3. How does your role or do your contributions and those of your team in the Collaborative advance your policy and advocacy goals?
I love this group! We received a small grant via The Wilderness Society to further advance our climate education and advocacy work. Through that, we had the honor of attending an in person, three-day gathering of brilliant leaders in the field of climate advocacy in recent years. There, what would become the Collaborative really took shape and we developed climate justice and public lands protection commitments that we, together, could work on together and advance internally with our own organizations. I believe this is a very symbiotic relationship. We share legislation, current issues, and creative ideas to the group to partner on and the group shares communications, capacity in leadership, and brilliant ideas back to our organization.
4. Personally speaking, how do you find and connect with the outdoors?
I grew up in Jersey and as a kid I remember picking up rocks in creeks or lying flat on my back to watch vultures circling above me. It was more challenging to find really remote or wild places, but I did — there’s wild everywhere, even in a small backyard or an abandoned parking lot. I was called to the west 20 years ago and found a new kind of wild inside of me. I love to trail run and feel my feet rooted in the dirt. I love the quiet of being out and moving my body. I take as much time as I can to backpack and get deep into a wilderness. Then there are river trips and the bliss of being on the water and held by canyons and landscapes passing by.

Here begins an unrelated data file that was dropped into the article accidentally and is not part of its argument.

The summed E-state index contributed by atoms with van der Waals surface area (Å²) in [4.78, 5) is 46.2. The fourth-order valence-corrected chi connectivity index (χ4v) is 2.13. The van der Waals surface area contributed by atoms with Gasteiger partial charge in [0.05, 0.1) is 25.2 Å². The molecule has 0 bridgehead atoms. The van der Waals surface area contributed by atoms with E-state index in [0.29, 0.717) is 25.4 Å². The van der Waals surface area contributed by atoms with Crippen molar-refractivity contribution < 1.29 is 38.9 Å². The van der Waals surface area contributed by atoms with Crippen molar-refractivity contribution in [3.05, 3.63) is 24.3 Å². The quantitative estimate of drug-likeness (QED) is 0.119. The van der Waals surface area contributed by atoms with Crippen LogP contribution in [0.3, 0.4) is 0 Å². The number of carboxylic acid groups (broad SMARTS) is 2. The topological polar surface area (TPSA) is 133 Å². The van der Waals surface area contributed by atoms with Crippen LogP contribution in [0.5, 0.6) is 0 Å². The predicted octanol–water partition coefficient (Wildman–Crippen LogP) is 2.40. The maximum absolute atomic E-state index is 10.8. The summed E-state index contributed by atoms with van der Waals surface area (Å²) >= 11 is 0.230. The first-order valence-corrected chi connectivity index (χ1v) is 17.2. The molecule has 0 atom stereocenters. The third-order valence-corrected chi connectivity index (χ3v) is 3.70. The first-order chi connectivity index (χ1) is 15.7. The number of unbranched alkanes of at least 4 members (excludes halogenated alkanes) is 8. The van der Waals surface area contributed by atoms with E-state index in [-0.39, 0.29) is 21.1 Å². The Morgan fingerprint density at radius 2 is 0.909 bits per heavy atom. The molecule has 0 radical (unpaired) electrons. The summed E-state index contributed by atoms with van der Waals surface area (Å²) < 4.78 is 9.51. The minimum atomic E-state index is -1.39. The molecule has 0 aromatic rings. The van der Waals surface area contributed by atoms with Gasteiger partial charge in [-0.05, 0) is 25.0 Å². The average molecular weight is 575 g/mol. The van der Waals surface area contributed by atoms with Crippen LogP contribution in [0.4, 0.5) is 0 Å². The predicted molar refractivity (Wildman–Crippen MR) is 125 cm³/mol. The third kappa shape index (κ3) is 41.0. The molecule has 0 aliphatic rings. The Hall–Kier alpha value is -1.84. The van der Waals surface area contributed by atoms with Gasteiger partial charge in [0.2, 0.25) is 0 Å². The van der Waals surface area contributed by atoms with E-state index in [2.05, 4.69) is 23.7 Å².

I don’t know a life where I didn’t deeply connect with nature — I can feel it in my bones. It is where I am my very most connected, peaceful and present self. It is where I feel solace and the deepest sense of gratitude.
5.How can public lands help foster a more inclusive understanding of community and the world?
Public lands are for everyone. It is essential that we acknowledge where and how these lands are managed, and why that makes it challenging for truly everyone to enjoy. There is blatant inequality in how accessible public lands are, how they are managed, and how communities are treated while using them.
Equity and justice work is essential in every aspect of our conservation movement to ensure inclusivity in public lands use and management. Broads have been working diligently to uncover our own
biases in our work and to incorporate equity and justice principles into every aspect of our programming, outreach, education, operations, and advocacy practices.
6.What are the top three actions you’d like to see Congress or the Biden Administration can take to preserve, protect and restore public lands?
- Keep it in the Ground! We absolutely must move quickly to support the just transition movement away from fossil fuels and to a renewable energy future. We have the opportunity to take care of our industry workers through training and support of a green economic livelihood that not only takes care of their health and wellbeing, but the community and the planet’s.
- Continue to do everything possible to fund and pass policy into law that protects our nation’s wild public lands and waters.
- Make climate change actions the number one priority in decisionmaking and continue to stand strong with commitments to reduce carbon emissions by 20 percent, while permanently protecting areas like the Boundary Waters, Grand Canyon, Bears Ears National Monument, and the Arctic National Wildlife Refuge from threats of mining and fossil fuel development.
7. How can the work the Collaborative is leading on be a differentiating role or driving vehicle in advocating for public lands?
We are a powerful team of diverse voices and organizations. The more we work together to exchange information and resources, the more powerful our collective voices will be as changemakers. I want to work with the Collaborative to continue to narrow our focus on a few key policies we can prioritize both in our organizational work and as a team — to press those issues on a federal level through strategic planning and collaborative efforts. The time is now. I feel confident as a Collaborative, we’ll continue making waves in 2022.